python:S6353 has potentially misleading consequences

The S6353 rule for Python claims that [0-9] is equivalent to \d in the regex engine, which is not precisely true and could cause issues if applied as a blanket statement. \d is actually unicode/locale-aware and thus not the same as [0-9].

For an example where this could bite you, consider the following:

 >>> import re

 >>> re.findall('[0-9]+', '123 ٦٩ 456')
 ['123', '456']

 >>> re.findall('\d+', '123 ٦٩ 456')
 ['123', '٦٩', '456']

As you can see, the results are different. In fact, I would generally argue against using \d and in favor of using [0-9] in most cases in Python for this reason (even though it’s slightly more verbose). Typically, you’d only want to match the actual digits 0-9, and not also the Arabic numerals ٦٩ as in this example.

Hello @chris.redwine,

Thank you for reporting this issue.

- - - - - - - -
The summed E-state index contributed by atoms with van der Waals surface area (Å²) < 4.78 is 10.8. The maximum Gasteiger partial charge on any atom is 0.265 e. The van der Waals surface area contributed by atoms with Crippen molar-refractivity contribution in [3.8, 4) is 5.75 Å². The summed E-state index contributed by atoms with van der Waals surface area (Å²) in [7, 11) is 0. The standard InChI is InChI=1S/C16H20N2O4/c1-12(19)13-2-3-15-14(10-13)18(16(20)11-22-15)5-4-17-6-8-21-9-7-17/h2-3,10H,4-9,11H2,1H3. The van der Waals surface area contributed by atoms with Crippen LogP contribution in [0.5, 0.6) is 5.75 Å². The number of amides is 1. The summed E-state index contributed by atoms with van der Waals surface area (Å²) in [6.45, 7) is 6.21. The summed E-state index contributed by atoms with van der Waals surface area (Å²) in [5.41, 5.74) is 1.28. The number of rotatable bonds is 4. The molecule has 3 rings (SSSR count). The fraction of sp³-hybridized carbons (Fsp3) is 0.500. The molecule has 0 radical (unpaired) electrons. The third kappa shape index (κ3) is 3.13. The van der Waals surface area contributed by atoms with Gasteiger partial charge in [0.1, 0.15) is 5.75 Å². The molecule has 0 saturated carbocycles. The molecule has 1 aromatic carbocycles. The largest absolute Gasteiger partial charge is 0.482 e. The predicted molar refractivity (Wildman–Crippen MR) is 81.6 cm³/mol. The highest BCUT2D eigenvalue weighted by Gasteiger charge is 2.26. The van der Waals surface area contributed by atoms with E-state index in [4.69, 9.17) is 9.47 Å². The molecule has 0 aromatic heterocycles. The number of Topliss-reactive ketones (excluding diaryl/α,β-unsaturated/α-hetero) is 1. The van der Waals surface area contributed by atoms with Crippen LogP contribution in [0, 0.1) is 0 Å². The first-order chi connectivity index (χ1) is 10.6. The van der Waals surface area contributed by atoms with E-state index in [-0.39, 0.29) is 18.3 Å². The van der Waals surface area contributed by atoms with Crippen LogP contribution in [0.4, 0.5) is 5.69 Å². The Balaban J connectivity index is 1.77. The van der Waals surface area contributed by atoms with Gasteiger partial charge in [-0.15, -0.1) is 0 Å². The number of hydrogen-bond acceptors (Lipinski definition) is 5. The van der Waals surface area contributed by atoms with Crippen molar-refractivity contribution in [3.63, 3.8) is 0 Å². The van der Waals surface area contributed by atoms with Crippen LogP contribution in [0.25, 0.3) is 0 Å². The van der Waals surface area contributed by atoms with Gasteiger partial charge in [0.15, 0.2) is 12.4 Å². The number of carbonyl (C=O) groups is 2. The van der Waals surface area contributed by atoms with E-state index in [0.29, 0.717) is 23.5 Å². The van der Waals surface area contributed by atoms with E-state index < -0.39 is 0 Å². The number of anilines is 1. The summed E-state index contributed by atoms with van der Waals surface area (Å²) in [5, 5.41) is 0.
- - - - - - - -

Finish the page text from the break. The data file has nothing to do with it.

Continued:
After discussing this internally, we believe the rule still makes sense in most cases. I understand this depends on the developer’s intent and we may revisit this in the future.

That said, this seems to be a fundamental clarification that needs to be visible in the rule so that it’s indeed not applied as a blanket statement in contexts where [0-9] is what’s desirable.

I created the following ticket to make sure the rule description clarifies the difference between \d and [0-9].

Hope that makes sense.


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